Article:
Groupsites, a white-label social network product somewhat similar to well-known competitor Ning, has relaunched. Like Ning, its allows users to create their own networks, but focuses more on collaboration and productivity than leisure and casual connections.

Groupsites gives you sites that feature a drag & drop modular experience (similar to products like Netvibes or Pageflakes, where you can move widgets around your screen: see screenshot below) and allows you to pull in information from external websites. Groupsites’ managers can embed videos, photos and widgets directly into their site as one of the draggable modules.

Users can also now export Groupsites modules or widgets — such as the shared calendar — into a blog, website, or another social network.

This is a competitive field. Aside from Ning, there are up to 75 other players by one count, and so Groupsites has its work cut out for it. Groupsite is focusing on offering a nice interface. It provides the standard set of tools to allow groups to communicate, share, and network, by integrating discussion boards, group blogging, member profiles, relationship sharing, and e-mail blast capability. Its focus on productivity becomes evident in its collaboration tools, including shared calendaring, file storage, and media sharing.

In some ways, Groupsites is to Ning what Facebook is to MySpace:

While Facebook was always thought to have a much cleaner interface than MySpace (Facebook’s old user interface featured drag & drop profiles), MySpace was known more for being able to customize style sheets and backgrounds with glitter and other assortments. Likewise, the difference between Groupsites and Ning is clear after using the software for a few minutes.

Groupsites is a product of Collective X, which was founded by serial entrepreneur Clarence Wooten. In the few years since the Columbia, MD startup got started, CollectiveX has made do on $1.25 million in seed investing. Its traction is fair; there are 17,000 groups actively using the platform, and the site has more than 100,000 registered users, says Wooten, who sold his previous startup, ImageCafe for $23 million to Verisign seven months after launch.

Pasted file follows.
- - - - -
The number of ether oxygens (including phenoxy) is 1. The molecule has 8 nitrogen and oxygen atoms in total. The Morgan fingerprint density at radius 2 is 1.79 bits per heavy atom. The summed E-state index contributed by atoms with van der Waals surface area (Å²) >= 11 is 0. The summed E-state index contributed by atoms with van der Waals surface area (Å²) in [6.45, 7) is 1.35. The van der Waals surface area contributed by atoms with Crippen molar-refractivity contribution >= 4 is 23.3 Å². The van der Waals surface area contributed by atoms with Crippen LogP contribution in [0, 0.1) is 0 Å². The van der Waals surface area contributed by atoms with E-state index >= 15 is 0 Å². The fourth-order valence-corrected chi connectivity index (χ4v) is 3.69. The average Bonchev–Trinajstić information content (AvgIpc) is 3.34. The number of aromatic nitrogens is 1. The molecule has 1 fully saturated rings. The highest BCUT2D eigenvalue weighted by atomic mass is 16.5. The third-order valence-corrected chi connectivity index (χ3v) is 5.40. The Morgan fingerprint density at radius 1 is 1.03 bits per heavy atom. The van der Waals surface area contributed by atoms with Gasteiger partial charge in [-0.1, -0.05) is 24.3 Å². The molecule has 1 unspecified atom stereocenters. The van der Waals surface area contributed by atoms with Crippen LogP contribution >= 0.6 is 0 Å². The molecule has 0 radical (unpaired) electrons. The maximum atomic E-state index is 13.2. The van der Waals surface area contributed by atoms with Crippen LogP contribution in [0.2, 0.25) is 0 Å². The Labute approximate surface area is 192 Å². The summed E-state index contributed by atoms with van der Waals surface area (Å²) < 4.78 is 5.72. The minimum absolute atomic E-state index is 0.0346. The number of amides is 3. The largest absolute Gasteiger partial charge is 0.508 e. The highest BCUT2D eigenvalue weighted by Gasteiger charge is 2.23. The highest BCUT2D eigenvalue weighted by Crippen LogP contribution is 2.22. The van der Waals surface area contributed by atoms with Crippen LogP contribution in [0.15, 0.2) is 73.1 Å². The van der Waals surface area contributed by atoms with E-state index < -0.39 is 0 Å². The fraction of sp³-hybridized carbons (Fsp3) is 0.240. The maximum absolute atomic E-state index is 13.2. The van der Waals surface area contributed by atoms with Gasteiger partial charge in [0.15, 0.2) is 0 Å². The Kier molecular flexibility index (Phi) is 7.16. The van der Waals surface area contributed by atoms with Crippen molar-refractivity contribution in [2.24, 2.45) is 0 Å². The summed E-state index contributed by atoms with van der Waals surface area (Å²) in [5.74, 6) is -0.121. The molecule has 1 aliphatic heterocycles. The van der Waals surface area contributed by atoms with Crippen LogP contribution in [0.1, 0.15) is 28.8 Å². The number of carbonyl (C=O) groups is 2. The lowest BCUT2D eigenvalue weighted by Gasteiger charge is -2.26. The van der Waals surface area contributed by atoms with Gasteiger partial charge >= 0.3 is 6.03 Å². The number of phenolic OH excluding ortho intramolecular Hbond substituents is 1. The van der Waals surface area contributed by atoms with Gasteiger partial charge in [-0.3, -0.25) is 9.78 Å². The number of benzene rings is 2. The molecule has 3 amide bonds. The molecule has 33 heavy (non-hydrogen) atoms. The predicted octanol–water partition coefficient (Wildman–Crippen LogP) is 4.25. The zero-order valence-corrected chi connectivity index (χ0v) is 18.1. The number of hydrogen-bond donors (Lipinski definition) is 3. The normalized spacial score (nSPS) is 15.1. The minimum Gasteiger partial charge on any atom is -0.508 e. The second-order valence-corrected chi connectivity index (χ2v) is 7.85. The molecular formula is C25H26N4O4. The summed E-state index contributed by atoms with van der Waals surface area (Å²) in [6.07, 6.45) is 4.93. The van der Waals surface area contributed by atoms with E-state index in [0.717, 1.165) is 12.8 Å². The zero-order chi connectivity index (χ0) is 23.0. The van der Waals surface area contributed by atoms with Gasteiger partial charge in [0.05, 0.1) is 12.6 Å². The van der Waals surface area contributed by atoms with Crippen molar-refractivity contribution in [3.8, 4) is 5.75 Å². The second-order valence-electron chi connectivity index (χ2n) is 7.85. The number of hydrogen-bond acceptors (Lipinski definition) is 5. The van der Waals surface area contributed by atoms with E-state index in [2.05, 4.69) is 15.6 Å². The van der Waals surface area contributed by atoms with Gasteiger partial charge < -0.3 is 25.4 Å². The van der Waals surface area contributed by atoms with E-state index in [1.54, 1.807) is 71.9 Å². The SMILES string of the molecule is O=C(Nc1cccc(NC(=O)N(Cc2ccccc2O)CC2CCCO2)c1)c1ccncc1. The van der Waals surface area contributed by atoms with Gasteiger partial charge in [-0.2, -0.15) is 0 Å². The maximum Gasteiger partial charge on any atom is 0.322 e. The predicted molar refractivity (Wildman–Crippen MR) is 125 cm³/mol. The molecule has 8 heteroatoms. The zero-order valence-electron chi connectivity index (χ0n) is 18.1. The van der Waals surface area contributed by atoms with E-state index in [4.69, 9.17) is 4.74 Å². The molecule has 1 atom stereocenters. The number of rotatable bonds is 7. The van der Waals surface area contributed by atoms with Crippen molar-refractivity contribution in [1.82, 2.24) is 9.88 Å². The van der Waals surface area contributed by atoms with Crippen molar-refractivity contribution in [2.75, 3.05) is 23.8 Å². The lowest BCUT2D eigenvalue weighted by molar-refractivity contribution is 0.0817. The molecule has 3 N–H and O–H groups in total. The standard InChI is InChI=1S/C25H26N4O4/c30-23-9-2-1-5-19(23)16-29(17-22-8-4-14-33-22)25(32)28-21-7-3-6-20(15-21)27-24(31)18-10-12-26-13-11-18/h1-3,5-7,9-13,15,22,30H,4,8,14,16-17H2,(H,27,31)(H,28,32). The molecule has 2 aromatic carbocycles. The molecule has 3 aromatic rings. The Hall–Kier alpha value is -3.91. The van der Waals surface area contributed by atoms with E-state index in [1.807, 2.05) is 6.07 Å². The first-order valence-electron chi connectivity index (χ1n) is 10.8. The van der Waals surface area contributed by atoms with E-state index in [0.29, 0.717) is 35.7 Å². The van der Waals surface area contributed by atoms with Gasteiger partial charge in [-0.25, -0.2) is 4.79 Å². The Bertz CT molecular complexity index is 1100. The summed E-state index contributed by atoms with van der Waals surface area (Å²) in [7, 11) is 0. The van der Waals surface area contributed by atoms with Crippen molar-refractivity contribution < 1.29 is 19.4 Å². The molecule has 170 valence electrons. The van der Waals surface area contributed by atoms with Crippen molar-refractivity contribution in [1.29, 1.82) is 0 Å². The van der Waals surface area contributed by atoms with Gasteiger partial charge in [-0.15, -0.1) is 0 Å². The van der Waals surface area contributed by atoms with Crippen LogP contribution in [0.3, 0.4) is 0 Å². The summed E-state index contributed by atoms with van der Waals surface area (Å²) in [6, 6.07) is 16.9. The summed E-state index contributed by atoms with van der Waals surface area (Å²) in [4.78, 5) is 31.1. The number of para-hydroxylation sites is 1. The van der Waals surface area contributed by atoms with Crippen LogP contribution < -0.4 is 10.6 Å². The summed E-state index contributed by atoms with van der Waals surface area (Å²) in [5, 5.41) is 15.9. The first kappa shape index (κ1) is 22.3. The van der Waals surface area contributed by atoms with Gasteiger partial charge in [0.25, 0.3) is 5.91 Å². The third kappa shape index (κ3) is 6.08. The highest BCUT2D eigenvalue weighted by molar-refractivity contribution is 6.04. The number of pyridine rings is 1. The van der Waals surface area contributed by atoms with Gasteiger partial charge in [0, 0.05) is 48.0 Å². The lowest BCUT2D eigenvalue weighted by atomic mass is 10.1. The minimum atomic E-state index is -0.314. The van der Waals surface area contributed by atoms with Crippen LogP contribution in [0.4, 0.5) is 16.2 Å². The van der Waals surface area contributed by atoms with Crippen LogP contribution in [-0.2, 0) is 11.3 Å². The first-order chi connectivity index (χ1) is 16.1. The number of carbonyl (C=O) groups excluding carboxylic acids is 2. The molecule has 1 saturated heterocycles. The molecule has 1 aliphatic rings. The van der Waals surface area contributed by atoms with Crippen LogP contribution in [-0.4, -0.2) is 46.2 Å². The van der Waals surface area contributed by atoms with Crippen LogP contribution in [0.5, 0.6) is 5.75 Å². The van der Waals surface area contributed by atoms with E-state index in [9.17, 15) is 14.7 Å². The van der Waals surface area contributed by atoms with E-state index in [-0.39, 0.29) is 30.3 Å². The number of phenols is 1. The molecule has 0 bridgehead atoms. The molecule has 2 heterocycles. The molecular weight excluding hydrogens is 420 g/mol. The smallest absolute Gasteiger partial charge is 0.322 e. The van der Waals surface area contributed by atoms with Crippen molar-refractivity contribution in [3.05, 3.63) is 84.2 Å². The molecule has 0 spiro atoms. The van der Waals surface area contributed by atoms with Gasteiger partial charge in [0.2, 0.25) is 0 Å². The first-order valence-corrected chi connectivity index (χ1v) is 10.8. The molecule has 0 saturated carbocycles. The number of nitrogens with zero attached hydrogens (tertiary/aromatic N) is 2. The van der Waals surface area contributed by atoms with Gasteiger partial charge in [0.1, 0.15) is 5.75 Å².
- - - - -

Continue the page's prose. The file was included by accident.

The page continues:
The business model is very similar to Ning — CollectiveX sells advertising against its free users’ accounts, and sells premium features a la carte: for payments of $9 per month admins can gain more control over group permissions, enhance network security with 128-bit SSL encryption, increase storage capacity to 3 gigabytes, statistics and domain mapping, custom branding, ad removal, and even replace ads with their own advertising.

Only 20 percent of Groupsites’ groups are public, because most of its users –ranging from mothers’ groups, book clubs, college campus groups, corporate intranets, and large non-profits — prefer private group sites. CollectiveX’s biggest customers include The Nature Conservancy, American Chemistry Society, Fannie Mae, and Accenture.

David Adewumi, a contributing writer with VentureBeat, is the founder & CEO of a social storytelling platform billed “The Wikipedia of Stories.”

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